Rumors have been spreading for a stage adaptation of the 1990 animated film “The Rescuers Down Under,” was in the works. The music would feature the songs from the movie as well as new original songs by Elton Johnand Tim Rice, the composers of The Lion King. It’s still unofficial if the project will happen.
Rumors have been spreading for a stage adaptation of the 1995 animated film “Pocahontas,” was in the works. The music would feature the songs from the movie as well as new original songs by Alan Menkin and Stephen Schwartz. It’s still unofficial if the project will happen.
Alice in Wonderland
Disney Theatrical is already in early talks with Tim Burton and screenwriter Linda Woolverton to develop the hit 2010 film of the same nameinto a Broadway musical. Woolverton authored the screenplay for Disney’s The Lion King and is also the Tony Award-nominated book writer of Beauty and the Beast, Aida, and Lestat. Burton will also render the overall designs for the stage musical. Woolverton will adapt her screenplay for the stage production. Neither a composer nor songwriting team has been chosen yet. Robert Jess Roth is set to helm the stage musical that will have choreography by Matt West. The duo also collaborated on Disney’s first Broadway outing: Beauty and the Beast. No casting has been announced.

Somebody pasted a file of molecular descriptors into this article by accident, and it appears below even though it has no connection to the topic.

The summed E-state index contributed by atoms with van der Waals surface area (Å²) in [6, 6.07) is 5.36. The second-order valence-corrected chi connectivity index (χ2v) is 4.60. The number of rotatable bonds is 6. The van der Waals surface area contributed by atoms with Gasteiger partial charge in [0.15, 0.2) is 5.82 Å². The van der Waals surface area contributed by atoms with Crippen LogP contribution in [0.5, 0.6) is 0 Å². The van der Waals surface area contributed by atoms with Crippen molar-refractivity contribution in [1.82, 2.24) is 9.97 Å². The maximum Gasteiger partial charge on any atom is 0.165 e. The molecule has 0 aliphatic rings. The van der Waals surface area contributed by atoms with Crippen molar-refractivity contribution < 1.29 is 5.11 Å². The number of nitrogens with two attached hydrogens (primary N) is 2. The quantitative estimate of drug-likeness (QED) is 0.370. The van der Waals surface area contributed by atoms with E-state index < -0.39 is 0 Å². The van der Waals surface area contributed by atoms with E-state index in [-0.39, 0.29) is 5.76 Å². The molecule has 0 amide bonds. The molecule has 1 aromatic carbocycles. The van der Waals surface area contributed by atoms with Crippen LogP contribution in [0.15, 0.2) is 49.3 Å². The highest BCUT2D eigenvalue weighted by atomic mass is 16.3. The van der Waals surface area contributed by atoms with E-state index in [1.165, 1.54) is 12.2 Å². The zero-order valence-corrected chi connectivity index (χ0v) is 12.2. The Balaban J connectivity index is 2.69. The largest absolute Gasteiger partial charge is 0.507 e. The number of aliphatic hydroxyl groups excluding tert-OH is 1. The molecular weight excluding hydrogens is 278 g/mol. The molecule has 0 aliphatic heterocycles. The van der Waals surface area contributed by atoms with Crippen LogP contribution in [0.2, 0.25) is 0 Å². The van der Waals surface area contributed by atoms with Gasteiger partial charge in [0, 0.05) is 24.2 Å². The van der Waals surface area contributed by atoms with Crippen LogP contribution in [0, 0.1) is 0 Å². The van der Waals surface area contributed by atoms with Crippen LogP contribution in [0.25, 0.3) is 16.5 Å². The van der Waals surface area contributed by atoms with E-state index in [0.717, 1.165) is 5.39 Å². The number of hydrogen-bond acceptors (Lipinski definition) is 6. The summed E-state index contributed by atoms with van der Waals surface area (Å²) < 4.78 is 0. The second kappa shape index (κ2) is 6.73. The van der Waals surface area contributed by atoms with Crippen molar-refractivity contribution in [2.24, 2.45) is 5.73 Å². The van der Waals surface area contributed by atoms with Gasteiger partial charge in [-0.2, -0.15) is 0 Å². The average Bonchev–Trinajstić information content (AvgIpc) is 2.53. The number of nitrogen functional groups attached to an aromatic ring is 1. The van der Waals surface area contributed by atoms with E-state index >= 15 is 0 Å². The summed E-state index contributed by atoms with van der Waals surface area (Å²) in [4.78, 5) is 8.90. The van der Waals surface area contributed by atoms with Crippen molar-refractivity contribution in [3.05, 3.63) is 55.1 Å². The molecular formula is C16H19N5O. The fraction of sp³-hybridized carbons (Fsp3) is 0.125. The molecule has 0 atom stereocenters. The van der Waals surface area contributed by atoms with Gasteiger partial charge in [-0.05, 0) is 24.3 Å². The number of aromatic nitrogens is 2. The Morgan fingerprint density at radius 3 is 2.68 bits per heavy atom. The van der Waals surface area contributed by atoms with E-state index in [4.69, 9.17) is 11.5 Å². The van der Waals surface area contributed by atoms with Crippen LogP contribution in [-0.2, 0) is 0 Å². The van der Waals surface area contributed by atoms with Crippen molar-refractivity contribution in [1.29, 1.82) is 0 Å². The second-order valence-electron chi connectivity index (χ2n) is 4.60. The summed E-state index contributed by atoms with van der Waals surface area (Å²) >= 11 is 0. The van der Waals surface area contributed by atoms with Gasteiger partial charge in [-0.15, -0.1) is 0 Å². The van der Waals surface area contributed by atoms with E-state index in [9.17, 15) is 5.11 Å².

A musical version of the film, with a book by Bridget Carpenter and a score by Ryan Scott Oliver, is expected to have a “developmental production” at the La Jolla Playhouse next season. Christopher Ashley is named as “likely” to be the director.
So, which show would you like to see next?
Pocahontas II: Journey to a New World is loosely based on the real Pocahontas’ trip to England in 1616. In actuality, at the time of her journey, Pocahontas had already converted to Christianity, been baptized, taken the name Rebecca, married John Rolfe, and bore him a son named Thomas.